• Unit 5, Fractions as Numbers, Lesson 1, Name the Parts, meets the full intent of 3.G.2 (Partition shapes into parts with equal areas. Express the area of each part as a unit fraction of the whole.), students divide shapes into equal areas. Activity 2, “Fold each rectangle your teacher gives you into 3, 6, 4, or 8 equal parts. Draw lines where you folded to partition the rectangles. Be prepared to share how you folded your shapes.” During the Activity 2 Synthesis, the teacher is instructed to lead a discussion naming the parts as unit fractions, “‘When we partition a shape into 6 equal parts, each part is called a ‘sixth.’ When we partition a shape into 8 equal parts, each part is called an ‘eighth,’ before instructing students to label each of their folded rectangles with unit fractions, ‘Let’s label the parts in each of your rectangles with fractions.’” In The Cool Down, students show eighths, “Partition the rectangle into eighths.” In Lesson 2, Non-unit Fractions, students have another opportunity to partition shapes and label unit fractions in the Cool Down, “1. Label each part with the correct fraction. 2. Partition and shade the rectangle to show \frac{1}{4}.” Problem 1 is accompanied by a rectangle split into 2 rows of 4 to show eighths, and Problem 2 has an empty rectangle for students to partition and shade.

#### Criterion 1.2: Coherence

Each grade’s materials are coherent and consistent with the Standards.

The materials reviewed for Imagine Learning Illustrative Mathematics Grade 3 meet expectations for coherence. The materials: address the major clusters of the grade, have supporting content connected to major work, make connections between clusters and domains, and have content from prior and future grades connected to grade-level work.

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When implemented as designed, the majority of the materials address the major clusters of each grade.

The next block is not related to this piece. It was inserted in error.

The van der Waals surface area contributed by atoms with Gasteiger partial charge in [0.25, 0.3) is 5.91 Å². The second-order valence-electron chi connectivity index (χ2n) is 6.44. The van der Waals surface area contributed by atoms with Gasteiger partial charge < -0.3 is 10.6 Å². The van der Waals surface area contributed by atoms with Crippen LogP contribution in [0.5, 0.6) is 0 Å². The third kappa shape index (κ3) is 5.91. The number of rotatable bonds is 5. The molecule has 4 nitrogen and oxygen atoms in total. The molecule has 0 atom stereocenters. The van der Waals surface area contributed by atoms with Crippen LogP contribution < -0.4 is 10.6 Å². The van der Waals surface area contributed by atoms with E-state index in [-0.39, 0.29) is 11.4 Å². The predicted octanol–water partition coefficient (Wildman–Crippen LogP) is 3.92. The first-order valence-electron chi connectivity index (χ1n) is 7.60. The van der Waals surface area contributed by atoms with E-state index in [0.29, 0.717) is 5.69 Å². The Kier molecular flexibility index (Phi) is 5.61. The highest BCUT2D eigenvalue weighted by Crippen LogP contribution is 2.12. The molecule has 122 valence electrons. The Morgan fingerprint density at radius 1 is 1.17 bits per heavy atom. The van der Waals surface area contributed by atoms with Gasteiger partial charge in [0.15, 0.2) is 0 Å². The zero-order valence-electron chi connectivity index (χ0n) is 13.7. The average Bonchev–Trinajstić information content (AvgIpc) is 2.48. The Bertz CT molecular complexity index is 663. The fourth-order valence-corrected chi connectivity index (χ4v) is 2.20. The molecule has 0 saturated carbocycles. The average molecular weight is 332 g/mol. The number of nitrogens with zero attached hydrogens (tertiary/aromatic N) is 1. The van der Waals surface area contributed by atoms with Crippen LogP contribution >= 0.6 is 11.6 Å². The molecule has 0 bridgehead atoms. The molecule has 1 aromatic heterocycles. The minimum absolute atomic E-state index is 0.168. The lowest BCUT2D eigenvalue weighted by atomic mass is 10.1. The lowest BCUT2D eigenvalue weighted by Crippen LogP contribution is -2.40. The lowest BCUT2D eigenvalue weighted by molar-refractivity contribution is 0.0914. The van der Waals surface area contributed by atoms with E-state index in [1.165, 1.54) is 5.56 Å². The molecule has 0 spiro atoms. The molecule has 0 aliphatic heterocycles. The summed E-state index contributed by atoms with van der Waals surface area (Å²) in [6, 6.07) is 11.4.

The materials reviewed for Imagine Learning Illustrative Mathematics Grade 3 meet expectations that, when implemented as designed, the majority of the materials address the major clusters of the grade. The instructional materials devote at least 65 percent of instructional time to the major clusters of the grade:

• The approximate number of units devoted to the major work of the grade (including assessments and supporting work connected to major work) is 6 out of 8, approximately 75%.

• The number of lessons devoted to major work of the grade (including assessments and supporting work connected to major work) is 109 lessons out of 151 lessons, approximately 72%. The total number of lessons include 101 lessons plus 8 assessments for a total of 109 lessons.

• The number of days devoted to major work of the grade (including assessments and supporting work connected to major work) is 115 days out of 159 days, approximately 72%.

The lesson-level analysis is the most representative of the instructional materials, as the lessons include major work, supporting work connected to major work, and assessments in each unit.  As a result, approximately 72% of the instructional materials focus on major work of the grade.

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Supporting content enhances focus and coherence simultaneously by engaging students in the major work of the grade.

The materials reviewed for Imagine Learning Illustrative Mathematics Grade 3 meet expectations that supporting content enhances focus and coherence simultaneously by engaging students in the major work of the grade.

Materials are designed with supporting standards/clusters connected to the major standards/clusters of the grade. These connections are listed for teachers on a document titled, “Pacing Guide and Dependency Diagram” found on the Course Guide tab for each Unit. Teacher Notes also provide the explicit standards listed within the lessons. Examples of connections include: